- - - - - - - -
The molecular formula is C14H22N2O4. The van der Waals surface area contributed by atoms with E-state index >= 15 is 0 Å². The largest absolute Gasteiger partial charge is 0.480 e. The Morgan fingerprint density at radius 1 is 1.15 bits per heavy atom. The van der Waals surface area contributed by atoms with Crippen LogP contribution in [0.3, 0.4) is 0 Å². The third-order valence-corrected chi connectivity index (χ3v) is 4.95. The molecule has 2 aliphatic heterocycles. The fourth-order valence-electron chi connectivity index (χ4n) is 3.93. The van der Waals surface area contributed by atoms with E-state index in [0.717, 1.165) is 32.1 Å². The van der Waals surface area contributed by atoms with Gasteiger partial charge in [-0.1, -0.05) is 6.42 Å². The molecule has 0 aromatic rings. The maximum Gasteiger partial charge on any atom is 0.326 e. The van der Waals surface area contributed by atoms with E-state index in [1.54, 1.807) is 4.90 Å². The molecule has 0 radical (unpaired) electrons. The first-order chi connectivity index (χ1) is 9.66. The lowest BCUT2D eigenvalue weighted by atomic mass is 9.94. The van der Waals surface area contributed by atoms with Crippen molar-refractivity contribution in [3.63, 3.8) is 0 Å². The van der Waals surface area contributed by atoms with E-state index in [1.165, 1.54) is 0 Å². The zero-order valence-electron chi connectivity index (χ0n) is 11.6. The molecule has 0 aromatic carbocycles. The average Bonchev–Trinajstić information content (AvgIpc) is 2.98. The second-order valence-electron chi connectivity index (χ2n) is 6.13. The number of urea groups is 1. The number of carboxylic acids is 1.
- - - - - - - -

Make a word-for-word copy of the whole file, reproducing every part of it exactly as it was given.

The molecular formula is C14H22N2O4. The van der Waals surface area contributed by atoms with E-state index >= 15 is 0 Å². The largest absolute Gasteiger partial charge is 0.480 e. The Morgan fingerprint density at radius 1 is 1.15 bits per heavy atom. The van der Waals surface area contributed by atoms with Crippen LogP contribution in [0.3, 0.4) is 0 Å². The third-order valence-corrected chi connectivity index (χ3v) is 4.95. The molecule has 2 aliphatic heterocycles. The fourth-order valence-electron chi connectivity index (χ4n) is 3.93. The van der Waals surface area contributed by atoms with E-state index in [0.717, 1.165) is 32.1 Å². The van der Waals surface area contributed by atoms with Gasteiger partial charge in [-0.1, -0.05) is 6.42 Å². The molecule has 0 aromatic rings. The maximum Gasteiger partial charge on any atom is 0.326 e. The van der Waals surface area contributed by atoms with E-state index in [1.54, 1.807) is 4.90 Å². The molecule has 0 radical (unpaired) electrons. The first-order chi connectivity index (χ1) is 9.66. The lowest BCUT2D eigenvalue weighted by atomic mass is 9.94. The van der Waals surface area contributed by atoms with Crippen molar-refractivity contribution in [3.63, 3.8) is 0 Å². The van der Waals surface area contributed by atoms with E-state index in [1.165, 1.54) is 0 Å². The zero-order valence-electron chi connectivity index (χ0n) is 11.6. The molecule has 0 aromatic carbocycles. The average Bonchev–Trinajstić information content (AvgIpc) is 2.98. The second-order valence-electron chi connectivity index (χ2n) is 6.13. The number of urea groups is 1. The number of carboxylic acids is 1.